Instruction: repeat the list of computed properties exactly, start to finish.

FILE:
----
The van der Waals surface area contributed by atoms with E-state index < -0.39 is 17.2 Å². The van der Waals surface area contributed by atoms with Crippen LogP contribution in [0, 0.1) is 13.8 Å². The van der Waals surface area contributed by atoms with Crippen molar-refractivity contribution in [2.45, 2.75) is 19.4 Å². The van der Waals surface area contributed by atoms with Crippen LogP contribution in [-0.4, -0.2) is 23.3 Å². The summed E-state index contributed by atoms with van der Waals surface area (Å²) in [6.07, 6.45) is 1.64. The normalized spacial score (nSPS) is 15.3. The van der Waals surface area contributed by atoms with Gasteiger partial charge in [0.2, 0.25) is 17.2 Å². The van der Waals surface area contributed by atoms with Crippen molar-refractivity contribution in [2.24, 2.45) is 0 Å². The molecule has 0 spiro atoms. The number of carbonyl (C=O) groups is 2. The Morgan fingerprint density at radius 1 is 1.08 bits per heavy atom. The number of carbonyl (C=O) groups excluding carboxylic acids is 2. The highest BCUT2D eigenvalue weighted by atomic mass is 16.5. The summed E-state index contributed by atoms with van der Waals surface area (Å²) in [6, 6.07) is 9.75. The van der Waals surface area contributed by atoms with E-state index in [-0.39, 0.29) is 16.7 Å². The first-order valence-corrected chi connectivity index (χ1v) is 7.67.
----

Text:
The van der Waals surface area contributed by atoms with E-state index < -0.39 is 17.2 Å². The van der Waals surface area contributed by atoms with Crippen LogP contribution in [0, 0.1) is 13.8 Å². The van der Waals surface area contributed by atoms with Crippen molar-refractivity contribution in [2.45, 2.75) is 19.4 Å². The van der Waals surface area contributed by atoms with Crippen LogP contribution in [-0.4, -0.2) is 23.3 Å². The summed E-state index contributed by atoms with van der Waals surface area (Å²) in [6.07, 6.45) is 1.64. The normalized spacial score (nSPS) is 15.3. The van der Waals surface area contributed by atoms with Gasteiger partial charge in [0.2, 0.25) is 17.2 Å². The van der Waals surface area contributed by atoms with Crippen molar-refractivity contribution in [2.24, 2.45) is 0 Å². The molecule has 0 spiro atoms. The number of carbonyl (C=O) groups is 2. The Morgan fingerprint density at radius 1 is 1.08 bits per heavy atom. The number of carbonyl (C=O) groups excluding carboxylic acids is 2. The highest BCUT2D eigenvalue weighted by atomic mass is 16.5. The summed E-state index contributed by atoms with van der Waals surface area (Å²) in [6, 6.07) is 9.75. The van der Waals surface area contributed by atoms with E-state index in [-0.39, 0.29) is 16.7 Å². The first-order valence-corrected chi connectivity index (χ1v) is 7.67.